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Indexed/Abstracted in: e-psyche, EMBASE, PubMed/MEDLINE, Neuroscience Citation Index, Science Citation Index Expanded (SciSearch), Scopus
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Tarun D. SINGH 1, Patrick MALONEY 2, Alejandro A. RABINSTEIN 1, Sara HOCKER 1
1 Department of Neurology, Mayo Clinic, Rochester, MN, USA; 2 Department of Neurosurgery, Mayo Clinic, Rochester, MN, USA
BACKGROUND: The aim of this paper was to determine the diagnostic value of cerebrospinal fluid (CSF) analysis in the setting of aneurysmal subarachnoid hemorrhage (aSAH), hypothesizing that CSF analysis is only critical in confirming suspected infection and may be useful in predicting and/or detecting delayed cerebral ischemia (DCI).
METHODS: Retrospective review of consecutive adult patients diagnosed with aSAH from 1/2000 to 12/2013 at Mayo Clinic, Rochester, MN, USA with cerebral aneurysm(s) identified by vascular imaging, and CSF drawn within 14 days of the date of hemorrhage.
RESULTS: We identified 741 patients during the study period, 167 met inclusion criteria and 356 samples were collected. First Median CSF samples were taken 5 (4-8) days postbleed. Multiple samples were taken in 94 (54.5%) patients and the mean number of samples per patient was 2.1. Ventriculitis, confirmed by growth of organism from CSF culture was present in 2 (1.2%) patients and one patient (0.6%) developed meningitis. CSF WBC count remained elevated throughout the 14 days, even when corrected for red blood cell count (RBC). Peak CSF RBCs occurred 2-4 days post bleed, and then gradually normalized. Maximum CSF RBCs did not correlate with modified Fisher grades (P=0.422). Delayed cerebral ischemia (DCI) was present in 86 (51.5%) patients and there was no difference in the CSF profile of patients with DCI compared with those without.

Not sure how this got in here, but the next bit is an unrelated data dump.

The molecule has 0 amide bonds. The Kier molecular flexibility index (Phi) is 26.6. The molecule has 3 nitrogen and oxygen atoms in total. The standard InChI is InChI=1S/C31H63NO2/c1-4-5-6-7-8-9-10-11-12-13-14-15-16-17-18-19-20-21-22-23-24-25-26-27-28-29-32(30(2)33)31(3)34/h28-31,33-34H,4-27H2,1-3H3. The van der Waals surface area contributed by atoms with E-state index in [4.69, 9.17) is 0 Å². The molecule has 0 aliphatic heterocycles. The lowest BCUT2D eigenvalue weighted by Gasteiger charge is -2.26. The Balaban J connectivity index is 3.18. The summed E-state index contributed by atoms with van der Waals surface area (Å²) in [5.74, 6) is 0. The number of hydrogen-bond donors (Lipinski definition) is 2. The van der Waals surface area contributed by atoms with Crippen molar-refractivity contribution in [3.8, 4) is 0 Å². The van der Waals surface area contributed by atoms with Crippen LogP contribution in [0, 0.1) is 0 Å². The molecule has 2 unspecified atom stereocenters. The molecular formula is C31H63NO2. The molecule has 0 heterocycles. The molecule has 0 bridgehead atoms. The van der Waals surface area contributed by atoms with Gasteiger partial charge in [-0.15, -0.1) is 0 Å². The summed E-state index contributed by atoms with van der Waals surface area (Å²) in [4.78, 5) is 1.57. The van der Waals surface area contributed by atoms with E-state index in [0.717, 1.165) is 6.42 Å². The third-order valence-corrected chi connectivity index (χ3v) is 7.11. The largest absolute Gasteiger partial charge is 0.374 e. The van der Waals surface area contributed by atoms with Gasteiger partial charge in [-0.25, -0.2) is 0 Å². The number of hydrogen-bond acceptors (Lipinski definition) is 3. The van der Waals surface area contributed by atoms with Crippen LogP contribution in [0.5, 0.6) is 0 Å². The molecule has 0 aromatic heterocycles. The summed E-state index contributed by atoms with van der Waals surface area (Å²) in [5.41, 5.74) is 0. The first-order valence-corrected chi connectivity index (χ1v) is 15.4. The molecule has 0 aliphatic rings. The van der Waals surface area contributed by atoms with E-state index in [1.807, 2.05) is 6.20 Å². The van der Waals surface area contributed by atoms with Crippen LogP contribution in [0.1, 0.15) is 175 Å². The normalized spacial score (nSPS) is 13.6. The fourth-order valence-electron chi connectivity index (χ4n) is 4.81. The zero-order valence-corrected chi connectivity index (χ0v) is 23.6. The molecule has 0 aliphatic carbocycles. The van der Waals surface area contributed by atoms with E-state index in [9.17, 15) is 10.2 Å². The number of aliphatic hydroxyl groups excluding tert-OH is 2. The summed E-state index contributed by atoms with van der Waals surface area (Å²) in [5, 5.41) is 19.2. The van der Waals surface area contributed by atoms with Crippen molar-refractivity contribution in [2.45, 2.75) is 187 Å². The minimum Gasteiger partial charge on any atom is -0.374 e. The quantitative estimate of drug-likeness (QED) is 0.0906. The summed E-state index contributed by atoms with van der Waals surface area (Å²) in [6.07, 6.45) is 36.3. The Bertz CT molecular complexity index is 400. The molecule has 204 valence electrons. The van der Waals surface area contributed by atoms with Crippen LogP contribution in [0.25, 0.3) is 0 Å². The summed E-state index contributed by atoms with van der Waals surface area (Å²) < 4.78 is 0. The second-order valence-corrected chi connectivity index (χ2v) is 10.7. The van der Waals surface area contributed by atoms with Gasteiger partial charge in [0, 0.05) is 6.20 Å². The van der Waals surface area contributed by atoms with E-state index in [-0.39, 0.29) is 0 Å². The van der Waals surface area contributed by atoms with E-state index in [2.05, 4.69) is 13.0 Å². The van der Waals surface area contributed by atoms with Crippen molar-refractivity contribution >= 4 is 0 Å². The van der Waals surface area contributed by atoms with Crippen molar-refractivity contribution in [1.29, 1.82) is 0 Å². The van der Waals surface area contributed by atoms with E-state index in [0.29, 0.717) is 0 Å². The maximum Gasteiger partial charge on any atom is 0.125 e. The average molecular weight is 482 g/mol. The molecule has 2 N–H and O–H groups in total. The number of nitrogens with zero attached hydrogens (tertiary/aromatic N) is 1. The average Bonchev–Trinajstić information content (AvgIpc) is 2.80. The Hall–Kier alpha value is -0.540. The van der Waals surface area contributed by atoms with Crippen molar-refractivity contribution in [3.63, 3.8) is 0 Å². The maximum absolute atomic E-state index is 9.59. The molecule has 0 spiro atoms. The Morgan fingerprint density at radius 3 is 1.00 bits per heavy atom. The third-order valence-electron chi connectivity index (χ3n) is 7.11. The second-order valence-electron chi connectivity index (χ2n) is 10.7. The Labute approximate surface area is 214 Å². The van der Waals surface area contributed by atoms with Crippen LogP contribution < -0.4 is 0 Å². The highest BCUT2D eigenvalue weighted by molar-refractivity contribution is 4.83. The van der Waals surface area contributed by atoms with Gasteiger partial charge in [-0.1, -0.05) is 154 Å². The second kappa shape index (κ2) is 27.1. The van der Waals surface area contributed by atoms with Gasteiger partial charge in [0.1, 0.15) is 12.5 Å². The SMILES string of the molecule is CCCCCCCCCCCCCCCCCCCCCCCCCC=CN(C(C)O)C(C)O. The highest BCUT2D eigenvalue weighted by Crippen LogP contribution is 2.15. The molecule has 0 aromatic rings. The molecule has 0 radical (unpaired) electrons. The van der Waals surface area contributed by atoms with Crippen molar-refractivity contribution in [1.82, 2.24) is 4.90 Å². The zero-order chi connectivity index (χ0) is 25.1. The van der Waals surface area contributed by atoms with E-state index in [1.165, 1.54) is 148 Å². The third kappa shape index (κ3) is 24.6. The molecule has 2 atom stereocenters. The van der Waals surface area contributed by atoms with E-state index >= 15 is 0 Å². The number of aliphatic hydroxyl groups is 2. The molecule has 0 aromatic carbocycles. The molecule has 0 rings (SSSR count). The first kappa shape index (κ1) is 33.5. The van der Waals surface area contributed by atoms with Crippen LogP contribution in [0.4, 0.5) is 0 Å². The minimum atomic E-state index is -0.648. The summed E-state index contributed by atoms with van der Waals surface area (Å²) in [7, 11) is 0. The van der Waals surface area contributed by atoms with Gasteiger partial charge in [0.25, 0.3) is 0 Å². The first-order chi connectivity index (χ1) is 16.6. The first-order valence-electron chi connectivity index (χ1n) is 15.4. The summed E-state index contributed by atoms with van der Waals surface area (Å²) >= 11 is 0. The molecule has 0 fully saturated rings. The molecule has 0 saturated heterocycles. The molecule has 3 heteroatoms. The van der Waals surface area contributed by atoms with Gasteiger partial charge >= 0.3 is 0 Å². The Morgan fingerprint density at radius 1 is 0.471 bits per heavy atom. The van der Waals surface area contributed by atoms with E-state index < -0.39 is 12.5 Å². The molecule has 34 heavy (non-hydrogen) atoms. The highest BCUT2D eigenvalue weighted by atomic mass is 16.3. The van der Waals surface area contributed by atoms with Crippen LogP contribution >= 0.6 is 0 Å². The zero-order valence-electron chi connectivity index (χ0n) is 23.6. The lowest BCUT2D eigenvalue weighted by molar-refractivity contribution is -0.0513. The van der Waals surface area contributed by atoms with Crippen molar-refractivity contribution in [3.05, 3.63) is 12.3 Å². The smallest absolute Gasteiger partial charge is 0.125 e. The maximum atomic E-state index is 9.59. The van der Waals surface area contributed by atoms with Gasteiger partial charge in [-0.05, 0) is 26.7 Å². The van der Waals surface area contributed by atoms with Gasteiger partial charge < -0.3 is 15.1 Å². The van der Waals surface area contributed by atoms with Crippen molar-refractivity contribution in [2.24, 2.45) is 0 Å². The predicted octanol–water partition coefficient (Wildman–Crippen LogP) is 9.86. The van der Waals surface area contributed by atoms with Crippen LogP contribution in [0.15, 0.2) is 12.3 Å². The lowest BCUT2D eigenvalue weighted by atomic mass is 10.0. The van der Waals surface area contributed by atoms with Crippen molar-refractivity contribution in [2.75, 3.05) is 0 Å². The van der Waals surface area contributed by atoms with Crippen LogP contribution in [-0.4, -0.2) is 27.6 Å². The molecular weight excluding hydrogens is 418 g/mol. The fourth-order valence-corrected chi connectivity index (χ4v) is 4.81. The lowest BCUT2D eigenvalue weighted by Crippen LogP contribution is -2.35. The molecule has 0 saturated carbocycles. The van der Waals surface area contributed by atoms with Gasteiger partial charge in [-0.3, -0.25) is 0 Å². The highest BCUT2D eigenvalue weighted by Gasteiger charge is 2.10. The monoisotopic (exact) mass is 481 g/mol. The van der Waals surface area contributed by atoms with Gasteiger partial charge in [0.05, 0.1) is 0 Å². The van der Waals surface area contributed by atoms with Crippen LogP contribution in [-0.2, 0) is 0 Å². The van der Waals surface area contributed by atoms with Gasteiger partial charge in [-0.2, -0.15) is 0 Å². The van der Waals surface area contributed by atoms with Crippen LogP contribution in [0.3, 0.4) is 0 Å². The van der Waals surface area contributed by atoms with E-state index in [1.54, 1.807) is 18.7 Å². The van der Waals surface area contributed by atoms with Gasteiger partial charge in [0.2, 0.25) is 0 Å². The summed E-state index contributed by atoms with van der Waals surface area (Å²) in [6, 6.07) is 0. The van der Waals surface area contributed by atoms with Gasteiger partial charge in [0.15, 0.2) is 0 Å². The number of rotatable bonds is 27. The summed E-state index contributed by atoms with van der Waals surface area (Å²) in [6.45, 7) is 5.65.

CONCLUSIONS: Routine CSF sampling for cell count and chemistry in the setting of temporary diversion following aSAH appears to have little clinical benefit beyond the evaluation for infection.